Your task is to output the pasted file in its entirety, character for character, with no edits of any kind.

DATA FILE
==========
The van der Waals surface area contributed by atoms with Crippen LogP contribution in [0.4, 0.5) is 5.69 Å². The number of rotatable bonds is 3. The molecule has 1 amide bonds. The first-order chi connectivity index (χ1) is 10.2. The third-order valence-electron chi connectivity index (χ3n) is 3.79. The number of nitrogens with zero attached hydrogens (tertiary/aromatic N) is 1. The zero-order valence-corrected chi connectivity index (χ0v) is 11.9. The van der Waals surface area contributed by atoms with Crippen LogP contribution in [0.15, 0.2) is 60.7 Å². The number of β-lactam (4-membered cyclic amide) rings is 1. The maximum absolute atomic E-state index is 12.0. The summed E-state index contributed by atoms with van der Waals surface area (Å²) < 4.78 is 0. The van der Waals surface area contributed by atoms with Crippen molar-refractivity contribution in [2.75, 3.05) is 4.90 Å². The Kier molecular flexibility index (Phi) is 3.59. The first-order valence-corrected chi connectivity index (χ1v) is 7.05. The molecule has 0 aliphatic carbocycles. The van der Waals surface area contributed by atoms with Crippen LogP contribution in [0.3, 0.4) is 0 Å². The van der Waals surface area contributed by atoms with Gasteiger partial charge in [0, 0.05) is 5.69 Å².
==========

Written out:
The van der Waals surface area contributed by atoms with Crippen LogP contribution in [0.4, 0.5) is 5.69 Å². The number of rotatable bonds is 3. The molecule has 1 amide bonds. The first-order chi connectivity index (χ1) is 10.2. The third-order valence-electron chi connectivity index (χ3n) is 3.79. The number of nitrogens with zero attached hydrogens (tertiary/aromatic N) is 1. The zero-order valence-corrected chi connectivity index (χ0v) is 11.9. The van der Waals surface area contributed by atoms with Crippen LogP contribution in [0.15, 0.2) is 60.7 Å². The number of β-lactam (4-membered cyclic amide) rings is 1. The maximum absolute atomic E-state index is 12.0. The summed E-state index contributed by atoms with van der Waals surface area (Å²) < 4.78 is 0. The van der Waals surface area contributed by atoms with Crippen molar-refractivity contribution in [2.75, 3.05) is 4.90 Å². The Kier molecular flexibility index (Phi) is 3.59. The first-order valence-corrected chi connectivity index (χ1v) is 7.05. The molecule has 0 aliphatic carbocycles. The van der Waals surface area contributed by atoms with Crippen LogP contribution in [0.3, 0.4) is 0 Å². The van der Waals surface area contributed by atoms with Gasteiger partial charge in [0, 0.05) is 5.69 Å².